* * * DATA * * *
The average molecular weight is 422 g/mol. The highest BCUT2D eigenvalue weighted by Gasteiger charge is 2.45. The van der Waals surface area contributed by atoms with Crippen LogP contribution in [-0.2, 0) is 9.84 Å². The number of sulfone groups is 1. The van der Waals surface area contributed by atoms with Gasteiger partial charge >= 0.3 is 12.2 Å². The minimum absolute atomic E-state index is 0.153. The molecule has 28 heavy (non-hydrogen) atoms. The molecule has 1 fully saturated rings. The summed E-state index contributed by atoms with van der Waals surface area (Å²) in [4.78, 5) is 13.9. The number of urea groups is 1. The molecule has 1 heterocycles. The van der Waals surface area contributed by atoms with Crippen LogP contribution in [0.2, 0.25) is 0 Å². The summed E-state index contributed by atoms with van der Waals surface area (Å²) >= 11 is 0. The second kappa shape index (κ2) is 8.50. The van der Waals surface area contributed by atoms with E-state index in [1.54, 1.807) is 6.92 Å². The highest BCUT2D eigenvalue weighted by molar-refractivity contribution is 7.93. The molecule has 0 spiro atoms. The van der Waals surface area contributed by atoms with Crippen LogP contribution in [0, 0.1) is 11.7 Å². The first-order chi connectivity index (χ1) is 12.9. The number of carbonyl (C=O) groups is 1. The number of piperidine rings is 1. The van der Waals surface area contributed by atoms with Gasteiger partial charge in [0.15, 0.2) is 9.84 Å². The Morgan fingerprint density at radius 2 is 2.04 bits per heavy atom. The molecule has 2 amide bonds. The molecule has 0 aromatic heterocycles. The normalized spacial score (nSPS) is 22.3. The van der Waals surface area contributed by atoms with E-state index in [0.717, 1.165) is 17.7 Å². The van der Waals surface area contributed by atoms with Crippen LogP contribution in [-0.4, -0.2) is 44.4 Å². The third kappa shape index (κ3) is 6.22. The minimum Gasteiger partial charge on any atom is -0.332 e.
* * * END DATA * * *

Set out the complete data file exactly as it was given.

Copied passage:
The average molecular weight is 422 g/mol. The highest BCUT2D eigenvalue weighted by Gasteiger charge is 2.45. The van der Waals surface area contributed by atoms with Crippen LogP contribution in [-0.2, 0) is 9.84 Å². The number of sulfone groups is 1. The van der Waals surface area contributed by atoms with Gasteiger partial charge >= 0.3 is 12.2 Å². The minimum absolute atomic E-state index is 0.153. The molecule has 28 heavy (non-hydrogen) atoms. The molecule has 1 fully saturated rings. The summed E-state index contributed by atoms with van der Waals surface area (Å²) in [4.78, 5) is 13.9. The number of urea groups is 1. The molecule has 1 heterocycles. The van der Waals surface area contributed by atoms with Crippen LogP contribution in [0.2, 0.25) is 0 Å². The summed E-state index contributed by atoms with van der Waals surface area (Å²) >= 11 is 0. The second kappa shape index (κ2) is 8.50. The van der Waals surface area contributed by atoms with E-state index in [1.54, 1.807) is 6.92 Å². The highest BCUT2D eigenvalue weighted by molar-refractivity contribution is 7.93. The molecule has 0 spiro atoms. The van der Waals surface area contributed by atoms with Crippen LogP contribution in [0, 0.1) is 11.7 Å². The first-order chi connectivity index (χ1) is 12.9. The number of carbonyl (C=O) groups is 1. The number of piperidine rings is 1. The van der Waals surface area contributed by atoms with Gasteiger partial charge in [0.15, 0.2) is 9.84 Å². The Morgan fingerprint density at radius 2 is 2.04 bits per heavy atom. The molecule has 2 amide bonds. The molecule has 0 aromatic heterocycles. The normalized spacial score (nSPS) is 22.3. The van der Waals surface area contributed by atoms with E-state index in [0.717, 1.165) is 17.7 Å². The van der Waals surface area contributed by atoms with Crippen LogP contribution in [-0.4, -0.2) is 44.4 Å². The third kappa shape index (κ3) is 6.22. The minimum Gasteiger partial charge on any atom is -0.332 e.